Life next door to an Airbnb
After the tortuous two-years-long demolition of the house next door to me, and subsequent construction of four condos, I figured there would be a light at the end of the tunnel—like, maybe the new neighbors will be nice people? The problem is, I didn’t get “neighbors” at all; I got “guests.” The condo owner didn’t rent to regular tenants under a lease but chose Airbnb guests instead.
Who are these people?
Airbnb is a web-based service that pairs up property owners with short-term rental occupants. Stays last as little as one night, but are usually a few nights. Guests are often travelers and/or vacationers. This is literally private properties being turned into hotels, in ordinary neighborhoods, on ordinary residential streets, such as mine in NoHo.
Aside from taking long-term rentals off the housing market – rentals that could be called home for folks in the current, well-documented housing crisis, we’re getting fly-by-nighters who have no regard for the community. Why? Because most of them are on vacation and will be gone in a few days.
Here’s a few things I’ve noticed over the last few months:
- Standing outside and smoking (pew!), whether on the front sidewalk or on the balcony, is a huge thing. I never knew so many people smoked until Airbnb arrived.
- People can be loud. Of course! It’s a big party for these short-term vacationers. Get ready to hear pumped-up music and annoying chatter until 2am, often mid-week.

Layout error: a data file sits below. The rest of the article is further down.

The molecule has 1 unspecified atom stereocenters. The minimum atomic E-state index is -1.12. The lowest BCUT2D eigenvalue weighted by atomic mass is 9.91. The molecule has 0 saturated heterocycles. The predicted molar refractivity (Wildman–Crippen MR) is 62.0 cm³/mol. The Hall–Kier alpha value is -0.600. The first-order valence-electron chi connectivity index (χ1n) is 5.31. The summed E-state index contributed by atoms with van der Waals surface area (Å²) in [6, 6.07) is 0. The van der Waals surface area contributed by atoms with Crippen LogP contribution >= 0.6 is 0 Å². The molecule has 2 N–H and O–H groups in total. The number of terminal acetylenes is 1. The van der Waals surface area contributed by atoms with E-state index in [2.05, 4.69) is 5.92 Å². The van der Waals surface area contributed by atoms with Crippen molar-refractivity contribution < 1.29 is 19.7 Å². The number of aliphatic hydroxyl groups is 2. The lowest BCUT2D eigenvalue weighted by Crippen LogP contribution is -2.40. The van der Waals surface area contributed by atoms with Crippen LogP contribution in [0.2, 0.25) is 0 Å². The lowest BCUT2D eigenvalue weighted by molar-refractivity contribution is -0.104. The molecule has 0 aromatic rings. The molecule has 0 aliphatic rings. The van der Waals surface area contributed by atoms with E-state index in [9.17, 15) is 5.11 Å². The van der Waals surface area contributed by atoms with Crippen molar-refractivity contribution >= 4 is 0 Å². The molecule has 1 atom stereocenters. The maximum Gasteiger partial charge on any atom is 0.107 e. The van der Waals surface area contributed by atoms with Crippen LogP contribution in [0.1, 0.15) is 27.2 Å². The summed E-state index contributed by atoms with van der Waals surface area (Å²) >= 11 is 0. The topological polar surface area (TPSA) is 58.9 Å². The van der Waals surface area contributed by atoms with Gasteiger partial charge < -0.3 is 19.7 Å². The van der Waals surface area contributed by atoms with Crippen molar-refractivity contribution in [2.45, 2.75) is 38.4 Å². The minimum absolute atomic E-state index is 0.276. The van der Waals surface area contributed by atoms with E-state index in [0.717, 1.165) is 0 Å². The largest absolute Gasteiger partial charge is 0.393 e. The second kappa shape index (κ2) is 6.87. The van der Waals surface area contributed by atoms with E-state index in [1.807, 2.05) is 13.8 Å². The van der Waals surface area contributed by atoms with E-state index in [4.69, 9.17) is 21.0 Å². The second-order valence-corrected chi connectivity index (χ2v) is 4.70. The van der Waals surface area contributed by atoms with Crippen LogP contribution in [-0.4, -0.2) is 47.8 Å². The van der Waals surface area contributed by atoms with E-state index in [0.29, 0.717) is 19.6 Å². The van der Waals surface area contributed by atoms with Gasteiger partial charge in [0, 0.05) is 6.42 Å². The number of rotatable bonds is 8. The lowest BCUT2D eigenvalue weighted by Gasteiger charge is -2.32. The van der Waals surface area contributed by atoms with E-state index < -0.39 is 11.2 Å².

- Uber and Lyft vehicles appear every hour on the hour, coming and going, stopping in front of everyone’s driveways, picking up hotel guests. Add to this, countless food deliveries since most vacationers don’t cook.
- Since this is essentially a “hotel,” cleaning crews and maintenance staff are constantly coming and going.
- You know how you wheel your garbage cans in and out each week? Well these people don’t. You think Airbnb guests are going to do that chore? No. The cans sit outside on the sidewalk or on the street week after week after week.
- Sunday mornings used to be peaceful and quiet—not anymore! With a 10am checkout, hotel guests mill about at 9:30am, either waiting for a ride or loading their own vehicles (which take up valuable street parking needed by regular neighborhood residents).
Waving the white flag
With more and more homes in the area being torn down and condos going up in their place, and with (presently) little to no restrictions on Airbnb or other short-term rental agencies, there goes the neighborhood!
My only hope now is to avail myself as a tour guide. Perhaps I can sell maps to stars’ homes. After all, I do know where a few celebrities live in Toluca Lake.
Sal Rodriguez is a lifelong Los Angeles resident and Supervising Editor of The Tolucan Times.